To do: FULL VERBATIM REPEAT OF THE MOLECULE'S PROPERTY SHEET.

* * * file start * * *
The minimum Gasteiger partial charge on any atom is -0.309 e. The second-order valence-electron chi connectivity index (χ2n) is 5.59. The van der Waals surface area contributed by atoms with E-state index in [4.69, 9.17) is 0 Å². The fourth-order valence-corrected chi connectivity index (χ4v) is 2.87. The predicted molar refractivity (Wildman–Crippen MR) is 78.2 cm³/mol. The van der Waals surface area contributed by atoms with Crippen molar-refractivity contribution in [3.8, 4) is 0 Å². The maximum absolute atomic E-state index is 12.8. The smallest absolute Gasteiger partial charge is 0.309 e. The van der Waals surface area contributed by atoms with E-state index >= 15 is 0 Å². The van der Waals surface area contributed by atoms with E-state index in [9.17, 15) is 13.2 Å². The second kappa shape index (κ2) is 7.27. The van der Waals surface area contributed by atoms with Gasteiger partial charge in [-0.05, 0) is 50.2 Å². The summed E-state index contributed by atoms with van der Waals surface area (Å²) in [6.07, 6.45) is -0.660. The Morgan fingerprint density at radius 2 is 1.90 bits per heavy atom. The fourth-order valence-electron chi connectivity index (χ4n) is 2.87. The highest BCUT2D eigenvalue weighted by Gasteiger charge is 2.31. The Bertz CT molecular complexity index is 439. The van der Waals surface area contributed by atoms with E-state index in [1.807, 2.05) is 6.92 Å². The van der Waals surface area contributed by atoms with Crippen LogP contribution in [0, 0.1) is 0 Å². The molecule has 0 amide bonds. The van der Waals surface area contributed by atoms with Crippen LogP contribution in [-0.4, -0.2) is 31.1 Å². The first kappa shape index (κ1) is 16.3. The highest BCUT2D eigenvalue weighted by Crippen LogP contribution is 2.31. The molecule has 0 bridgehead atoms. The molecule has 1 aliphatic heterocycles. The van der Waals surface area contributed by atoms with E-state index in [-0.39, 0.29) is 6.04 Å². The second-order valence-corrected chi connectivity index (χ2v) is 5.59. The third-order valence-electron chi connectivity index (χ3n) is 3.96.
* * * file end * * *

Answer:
The minimum Gasteiger partial charge on any atom is -0.309 e. The second-order valence-electron chi connectivity index (χ2n) is 5.59. The van der Waals surface area contributed by atoms with E-state index in [4.69, 9.17) is 0 Å². The fourth-order valence-corrected chi connectivity index (χ4v) is 2.87. The predicted molar refractivity (Wildman–Crippen MR) is 78.2 cm³/mol. The van der Waals surface area contributed by atoms with Crippen molar-refractivity contribution in [3.8, 4) is 0 Å². The maximum absolute atomic E-state index is 12.8. The smallest absolute Gasteiger partial charge is 0.309 e. The van der Waals surface area contributed by atoms with E-state index >= 15 is 0 Å². The van der Waals surface area contributed by atoms with E-state index in [9.17, 15) is 13.2 Å². The second kappa shape index (κ2) is 7.27. The van der Waals surface area contributed by atoms with Gasteiger partial charge in [-0.05, 0) is 50.2 Å². The summed E-state index contributed by atoms with van der Waals surface area (Å²) in [6.07, 6.45) is -0.660. The Morgan fingerprint density at radius 2 is 1.90 bits per heavy atom. The fourth-order valence-electron chi connectivity index (χ4n) is 2.87. The highest BCUT2D eigenvalue weighted by Gasteiger charge is 2.31. The Bertz CT molecular complexity index is 439. The van der Waals surface area contributed by atoms with E-state index in [1.807, 2.05) is 6.92 Å². The van der Waals surface area contributed by atoms with Crippen LogP contribution in [0, 0.1) is 0 Å². The molecule has 0 amide bonds. The van der Waals surface area contributed by atoms with Crippen LogP contribution in [-0.4, -0.2) is 31.1 Å². The first kappa shape index (κ1) is 16.3. The highest BCUT2D eigenvalue weighted by Crippen LogP contribution is 2.31. The molecule has 0 bridgehead atoms. The molecule has 1 aliphatic heterocycles. The van der Waals surface area contributed by atoms with E-state index in [-0.39, 0.29) is 6.04 Å². The second-order valence-corrected chi connectivity index (χ2v) is 5.59. The third-order valence-electron chi connectivity index (χ3n) is 3.96.